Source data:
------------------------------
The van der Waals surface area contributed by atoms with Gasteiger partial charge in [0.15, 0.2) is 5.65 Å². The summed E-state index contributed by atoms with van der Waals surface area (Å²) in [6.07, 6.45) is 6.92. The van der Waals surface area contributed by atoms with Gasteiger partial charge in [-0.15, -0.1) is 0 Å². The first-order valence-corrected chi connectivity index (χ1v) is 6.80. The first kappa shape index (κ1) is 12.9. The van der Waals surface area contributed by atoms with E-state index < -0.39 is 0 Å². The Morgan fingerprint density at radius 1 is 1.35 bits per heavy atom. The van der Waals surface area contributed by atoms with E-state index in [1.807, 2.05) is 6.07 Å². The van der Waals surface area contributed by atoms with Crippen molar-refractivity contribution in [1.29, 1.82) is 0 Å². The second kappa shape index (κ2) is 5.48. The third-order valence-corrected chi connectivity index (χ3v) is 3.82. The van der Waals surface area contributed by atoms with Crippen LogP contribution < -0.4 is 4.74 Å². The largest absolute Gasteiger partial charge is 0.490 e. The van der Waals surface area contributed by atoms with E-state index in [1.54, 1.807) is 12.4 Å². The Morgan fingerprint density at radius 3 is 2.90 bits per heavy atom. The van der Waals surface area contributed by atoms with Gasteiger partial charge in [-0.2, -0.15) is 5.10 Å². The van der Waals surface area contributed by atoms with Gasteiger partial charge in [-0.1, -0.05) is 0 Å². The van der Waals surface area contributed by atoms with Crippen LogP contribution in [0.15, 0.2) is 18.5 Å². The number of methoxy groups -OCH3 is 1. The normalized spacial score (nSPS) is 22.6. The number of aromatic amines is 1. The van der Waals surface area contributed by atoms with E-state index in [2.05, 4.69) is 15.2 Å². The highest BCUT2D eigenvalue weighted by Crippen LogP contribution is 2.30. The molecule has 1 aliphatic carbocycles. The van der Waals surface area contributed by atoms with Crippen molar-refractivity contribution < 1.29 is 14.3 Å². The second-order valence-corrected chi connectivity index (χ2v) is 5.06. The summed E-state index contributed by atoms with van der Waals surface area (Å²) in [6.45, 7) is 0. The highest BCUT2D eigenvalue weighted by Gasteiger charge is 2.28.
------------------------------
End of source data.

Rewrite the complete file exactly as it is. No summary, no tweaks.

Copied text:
The van der Waals surface area contributed by atoms with Gasteiger partial charge in [0.15, 0.2) is 5.65 Å². The summed E-state index contributed by atoms with van der Waals surface area (Å²) in [6.07, 6.45) is 6.92. The van der Waals surface area contributed by atoms with Gasteiger partial charge in [-0.15, -0.1) is 0 Å². The first-order valence-corrected chi connectivity index (χ1v) is 6.80. The first kappa shape index (κ1) is 12.9. The van der Waals surface area contributed by atoms with E-state index < -0.39 is 0 Å². The Morgan fingerprint density at radius 1 is 1.35 bits per heavy atom. The van der Waals surface area contributed by atoms with E-state index in [1.807, 2.05) is 6.07 Å². The van der Waals surface area contributed by atoms with Crippen molar-refractivity contribution in [1.29, 1.82) is 0 Å². The second kappa shape index (κ2) is 5.48. The third-order valence-corrected chi connectivity index (χ3v) is 3.82. The van der Waals surface area contributed by atoms with Crippen LogP contribution < -0.4 is 4.74 Å². The largest absolute Gasteiger partial charge is 0.490 e. The van der Waals surface area contributed by atoms with E-state index in [1.54, 1.807) is 12.4 Å². The Morgan fingerprint density at radius 3 is 2.90 bits per heavy atom. The van der Waals surface area contributed by atoms with Gasteiger partial charge in [-0.2, -0.15) is 5.10 Å². The van der Waals surface area contributed by atoms with Gasteiger partial charge in [-0.1, -0.05) is 0 Å². The van der Waals surface area contributed by atoms with Crippen LogP contribution in [0.15, 0.2) is 18.5 Å². The number of methoxy groups -OCH3 is 1. The normalized spacial score (nSPS) is 22.6. The number of aromatic amines is 1. The van der Waals surface area contributed by atoms with E-state index in [2.05, 4.69) is 15.2 Å². The highest BCUT2D eigenvalue weighted by Crippen LogP contribution is 2.30. The molecule has 1 aliphatic carbocycles. The van der Waals surface area contributed by atoms with Crippen molar-refractivity contribution < 1.29 is 14.3 Å². The second-order valence-corrected chi connectivity index (χ2v) is 5.06. The summed E-state index contributed by atoms with van der Waals surface area (Å²) in [6.45, 7) is 0. The highest BCUT2D eigenvalue weighted by Gasteiger charge is 2.28.